In April 2012, the Greek government published the mugshots and personal data of 31 HIV-positive women, who had been arrested after a sweep operation of the Greek police and were identified as “prostitutes”.
The state published the personal data of these women in order “to protect men and their families from the spread of the virus”. These women were forced to undergo HIV screenings without their consent, and were later charged with felony for “intent to cause grievous bodily harm” to their “clients”.
In 2013, director Zoe Mavroudi released a documentary about this case, which chronicles the events and tells a story much different from the one on mainstream media. Her film Ruins: Chronicle of an HIV Witch-hunt includes interviews with some of the arrested women and their families, and opens up a wider discussion about the festering social tissue of Greece.
“I chose to chronicle this case because I believe it encompasses everything that is wrong with our country in this time of deep crisis: our growing collective panic, the ineptitude of our institutions, the servility of our mass media to the presumed sanctity of authority, the self-righteousness of our politicians and our emerging police state.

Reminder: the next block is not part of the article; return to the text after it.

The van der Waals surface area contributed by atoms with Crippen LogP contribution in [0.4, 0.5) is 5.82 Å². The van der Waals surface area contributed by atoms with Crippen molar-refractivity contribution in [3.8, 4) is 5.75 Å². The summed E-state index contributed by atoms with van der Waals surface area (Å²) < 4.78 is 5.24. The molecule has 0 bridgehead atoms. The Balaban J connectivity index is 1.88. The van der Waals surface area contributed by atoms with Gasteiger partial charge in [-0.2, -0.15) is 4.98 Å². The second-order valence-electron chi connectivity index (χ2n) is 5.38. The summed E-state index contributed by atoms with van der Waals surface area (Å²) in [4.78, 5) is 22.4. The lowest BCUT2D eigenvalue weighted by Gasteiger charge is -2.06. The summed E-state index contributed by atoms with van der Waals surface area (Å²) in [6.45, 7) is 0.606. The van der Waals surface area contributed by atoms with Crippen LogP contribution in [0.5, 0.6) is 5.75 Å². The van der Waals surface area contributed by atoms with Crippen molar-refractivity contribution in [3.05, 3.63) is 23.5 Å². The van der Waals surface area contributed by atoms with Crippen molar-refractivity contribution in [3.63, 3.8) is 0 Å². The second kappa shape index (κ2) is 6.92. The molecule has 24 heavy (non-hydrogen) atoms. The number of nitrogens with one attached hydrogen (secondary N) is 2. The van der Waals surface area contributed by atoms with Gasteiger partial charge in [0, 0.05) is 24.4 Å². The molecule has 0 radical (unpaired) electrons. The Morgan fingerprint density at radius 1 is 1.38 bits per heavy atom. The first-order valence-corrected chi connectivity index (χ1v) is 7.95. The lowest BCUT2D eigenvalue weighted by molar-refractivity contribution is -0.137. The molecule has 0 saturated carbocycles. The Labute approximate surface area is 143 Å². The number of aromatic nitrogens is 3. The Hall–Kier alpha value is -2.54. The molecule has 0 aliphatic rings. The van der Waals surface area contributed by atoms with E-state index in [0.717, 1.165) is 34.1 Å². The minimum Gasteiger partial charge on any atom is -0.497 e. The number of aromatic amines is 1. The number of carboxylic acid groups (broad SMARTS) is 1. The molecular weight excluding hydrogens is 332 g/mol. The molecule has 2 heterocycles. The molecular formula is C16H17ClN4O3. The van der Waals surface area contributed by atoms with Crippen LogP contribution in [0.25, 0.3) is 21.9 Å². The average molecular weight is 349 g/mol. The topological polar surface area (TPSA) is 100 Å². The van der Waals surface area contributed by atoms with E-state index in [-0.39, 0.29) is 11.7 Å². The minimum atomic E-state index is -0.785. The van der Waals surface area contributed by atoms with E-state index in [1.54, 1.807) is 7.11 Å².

More importantly, I believe that it reflects a fundamental deficit of empathy for those among us who have been hardest hit by austerity, the people roaming silently among the ruins of our society.” -Zoe Mavroudi
Please read the full story in Mavroudi’s director’s statement here, then watch the video from the Youtube link below. Subtitles available by pressing the “captions” button.